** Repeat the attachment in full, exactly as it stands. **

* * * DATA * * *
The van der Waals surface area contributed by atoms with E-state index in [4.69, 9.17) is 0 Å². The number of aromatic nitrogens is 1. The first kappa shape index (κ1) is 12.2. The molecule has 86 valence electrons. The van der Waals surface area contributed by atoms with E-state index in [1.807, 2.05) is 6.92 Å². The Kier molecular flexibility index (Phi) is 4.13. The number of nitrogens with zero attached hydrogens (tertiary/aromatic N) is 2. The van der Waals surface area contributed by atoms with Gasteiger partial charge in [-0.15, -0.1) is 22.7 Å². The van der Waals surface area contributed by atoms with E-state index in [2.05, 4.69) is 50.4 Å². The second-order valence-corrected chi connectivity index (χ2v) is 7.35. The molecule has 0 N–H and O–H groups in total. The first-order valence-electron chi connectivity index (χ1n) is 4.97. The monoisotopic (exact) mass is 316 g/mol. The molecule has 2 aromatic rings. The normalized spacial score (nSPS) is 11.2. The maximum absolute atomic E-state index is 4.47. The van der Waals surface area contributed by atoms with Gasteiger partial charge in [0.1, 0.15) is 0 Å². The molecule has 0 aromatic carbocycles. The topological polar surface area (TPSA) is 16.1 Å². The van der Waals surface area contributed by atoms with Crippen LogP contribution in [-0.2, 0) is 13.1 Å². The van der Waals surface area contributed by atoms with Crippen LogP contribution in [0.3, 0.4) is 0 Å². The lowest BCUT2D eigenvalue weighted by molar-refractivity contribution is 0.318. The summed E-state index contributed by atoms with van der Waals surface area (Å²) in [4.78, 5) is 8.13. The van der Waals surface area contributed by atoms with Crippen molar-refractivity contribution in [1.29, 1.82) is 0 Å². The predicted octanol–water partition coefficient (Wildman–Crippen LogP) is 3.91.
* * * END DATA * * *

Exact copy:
The van der Waals surface area contributed by atoms with E-state index in [4.69, 9.17) is 0 Å². The number of aromatic nitrogens is 1. The first kappa shape index (κ1) is 12.2. The molecule has 86 valence electrons. The van der Waals surface area contributed by atoms with E-state index in [1.807, 2.05) is 6.92 Å². The Kier molecular flexibility index (Phi) is 4.13. The number of nitrogens with zero attached hydrogens (tertiary/aromatic N) is 2. The van der Waals surface area contributed by atoms with Gasteiger partial charge in [-0.15, -0.1) is 22.7 Å². The van der Waals surface area contributed by atoms with E-state index in [2.05, 4.69) is 50.4 Å². The second-order valence-corrected chi connectivity index (χ2v) is 7.35. The molecule has 0 N–H and O–H groups in total. The first-order valence-electron chi connectivity index (χ1n) is 4.97. The monoisotopic (exact) mass is 316 g/mol. The molecule has 2 aromatic rings. The normalized spacial score (nSPS) is 11.2. The maximum absolute atomic E-state index is 4.47. The van der Waals surface area contributed by atoms with Gasteiger partial charge in [0.1, 0.15) is 0 Å². The molecule has 0 aromatic carbocycles. The topological polar surface area (TPSA) is 16.1 Å². The van der Waals surface area contributed by atoms with Crippen LogP contribution in [-0.2, 0) is 13.1 Å². The van der Waals surface area contributed by atoms with Crippen LogP contribution in [0.3, 0.4) is 0 Å². The lowest BCUT2D eigenvalue weighted by molar-refractivity contribution is 0.318. The summed E-state index contributed by atoms with van der Waals surface area (Å²) in [4.78, 5) is 8.13. The van der Waals surface area contributed by atoms with Crippen molar-refractivity contribution in [1.29, 1.82) is 0 Å². The predicted octanol–water partition coefficient (Wildman–Crippen LogP) is 3.91.